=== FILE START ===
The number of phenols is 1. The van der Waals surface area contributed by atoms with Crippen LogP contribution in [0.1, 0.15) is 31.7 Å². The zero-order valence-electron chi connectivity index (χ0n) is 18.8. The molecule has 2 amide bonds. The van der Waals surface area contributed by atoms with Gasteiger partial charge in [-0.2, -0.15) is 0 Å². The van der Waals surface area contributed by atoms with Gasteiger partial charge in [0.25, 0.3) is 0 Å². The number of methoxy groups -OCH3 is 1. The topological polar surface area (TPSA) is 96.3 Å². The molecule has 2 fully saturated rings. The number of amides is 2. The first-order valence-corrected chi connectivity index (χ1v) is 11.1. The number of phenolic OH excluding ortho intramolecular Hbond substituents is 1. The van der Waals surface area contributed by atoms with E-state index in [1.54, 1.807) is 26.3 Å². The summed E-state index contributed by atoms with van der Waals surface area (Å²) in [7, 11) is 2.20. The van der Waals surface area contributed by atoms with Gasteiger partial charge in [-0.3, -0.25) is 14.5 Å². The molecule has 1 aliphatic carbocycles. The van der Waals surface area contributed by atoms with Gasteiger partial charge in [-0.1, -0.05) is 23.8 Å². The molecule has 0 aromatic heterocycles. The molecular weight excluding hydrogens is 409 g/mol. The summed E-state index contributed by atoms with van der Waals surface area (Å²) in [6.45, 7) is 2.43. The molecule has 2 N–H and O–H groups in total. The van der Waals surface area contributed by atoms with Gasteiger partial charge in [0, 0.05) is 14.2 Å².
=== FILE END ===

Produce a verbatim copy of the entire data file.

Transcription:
The number of phenols is 1. The van der Waals surface area contributed by atoms with Crippen LogP contribution in [0.1, 0.15) is 31.7 Å². The zero-order valence-electron chi connectivity index (χ0n) is 18.8. The molecule has 2 amide bonds. The van der Waals surface area contributed by atoms with Gasteiger partial charge in [-0.2, -0.15) is 0 Å². The van der Waals surface area contributed by atoms with Gasteiger partial charge in [0.25, 0.3) is 0 Å². The number of methoxy groups -OCH3 is 1. The topological polar surface area (TPSA) is 96.3 Å². The molecule has 2 fully saturated rings. The number of amides is 2. The first-order valence-corrected chi connectivity index (χ1v) is 11.1. The number of phenolic OH excluding ortho intramolecular Hbond substituents is 1. The van der Waals surface area contributed by atoms with E-state index in [1.54, 1.807) is 26.3 Å². The summed E-state index contributed by atoms with van der Waals surface area (Å²) in [7, 11) is 2.20. The van der Waals surface area contributed by atoms with Gasteiger partial charge in [-0.3, -0.25) is 14.5 Å². The molecule has 1 aliphatic carbocycles. The van der Waals surface area contributed by atoms with Gasteiger partial charge in [-0.1, -0.05) is 23.8 Å². The molecule has 0 aromatic heterocycles. The molecular weight excluding hydrogens is 409 g/mol. The summed E-state index contributed by atoms with van der Waals surface area (Å²) in [6.45, 7) is 2.43. The molecule has 2 N–H and O–H groups in total. The van der Waals surface area contributed by atoms with Gasteiger partial charge in [0, 0.05) is 14.2 Å².